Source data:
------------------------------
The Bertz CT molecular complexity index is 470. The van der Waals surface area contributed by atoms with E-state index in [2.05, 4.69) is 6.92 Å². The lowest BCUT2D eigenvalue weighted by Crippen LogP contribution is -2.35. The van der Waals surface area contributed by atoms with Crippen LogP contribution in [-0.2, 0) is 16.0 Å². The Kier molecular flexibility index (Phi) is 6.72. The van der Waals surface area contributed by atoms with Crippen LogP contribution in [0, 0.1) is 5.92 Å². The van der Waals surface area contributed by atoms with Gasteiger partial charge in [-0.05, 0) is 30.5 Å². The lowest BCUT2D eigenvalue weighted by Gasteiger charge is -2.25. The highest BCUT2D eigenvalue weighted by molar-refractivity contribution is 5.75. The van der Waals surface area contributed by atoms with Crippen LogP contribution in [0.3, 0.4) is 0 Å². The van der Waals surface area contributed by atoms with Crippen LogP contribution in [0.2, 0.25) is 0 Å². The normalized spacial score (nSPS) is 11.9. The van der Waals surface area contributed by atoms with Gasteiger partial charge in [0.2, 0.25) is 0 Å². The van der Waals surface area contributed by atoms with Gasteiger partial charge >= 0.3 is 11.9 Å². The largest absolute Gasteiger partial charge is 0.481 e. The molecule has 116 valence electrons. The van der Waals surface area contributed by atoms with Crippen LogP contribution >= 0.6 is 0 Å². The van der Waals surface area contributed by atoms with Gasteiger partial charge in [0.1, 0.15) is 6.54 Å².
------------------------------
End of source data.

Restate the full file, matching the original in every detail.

The Bertz CT molecular complexity index is 470. The van der Waals surface area contributed by atoms with E-state index in [2.05, 4.69) is 6.92 Å². The lowest BCUT2D eigenvalue weighted by Crippen LogP contribution is -2.35. The van der Waals surface area contributed by atoms with Crippen LogP contribution in [-0.2, 0) is 16.0 Å². The Kier molecular flexibility index (Phi) is 6.72. The van der Waals surface area contributed by atoms with Crippen LogP contribution in [0, 0.1) is 5.92 Å². The van der Waals surface area contributed by atoms with Gasteiger partial charge in [-0.05, 0) is 30.5 Å². The lowest BCUT2D eigenvalue weighted by Gasteiger charge is -2.25. The highest BCUT2D eigenvalue weighted by molar-refractivity contribution is 5.75. The van der Waals surface area contributed by atoms with Crippen LogP contribution in [0.3, 0.4) is 0 Å². The van der Waals surface area contributed by atoms with Crippen LogP contribution in [0.2, 0.25) is 0 Å². The normalized spacial score (nSPS) is 11.9. The van der Waals surface area contributed by atoms with Gasteiger partial charge in [0.2, 0.25) is 0 Å². The van der Waals surface area contributed by atoms with Gasteiger partial charge >= 0.3 is 11.9 Å². The largest absolute Gasteiger partial charge is 0.481 e. The molecule has 116 valence electrons. The van der Waals surface area contributed by atoms with Crippen LogP contribution >= 0.6 is 0 Å². The van der Waals surface area contributed by atoms with Gasteiger partial charge in [0.1, 0.15) is 6.54 Å².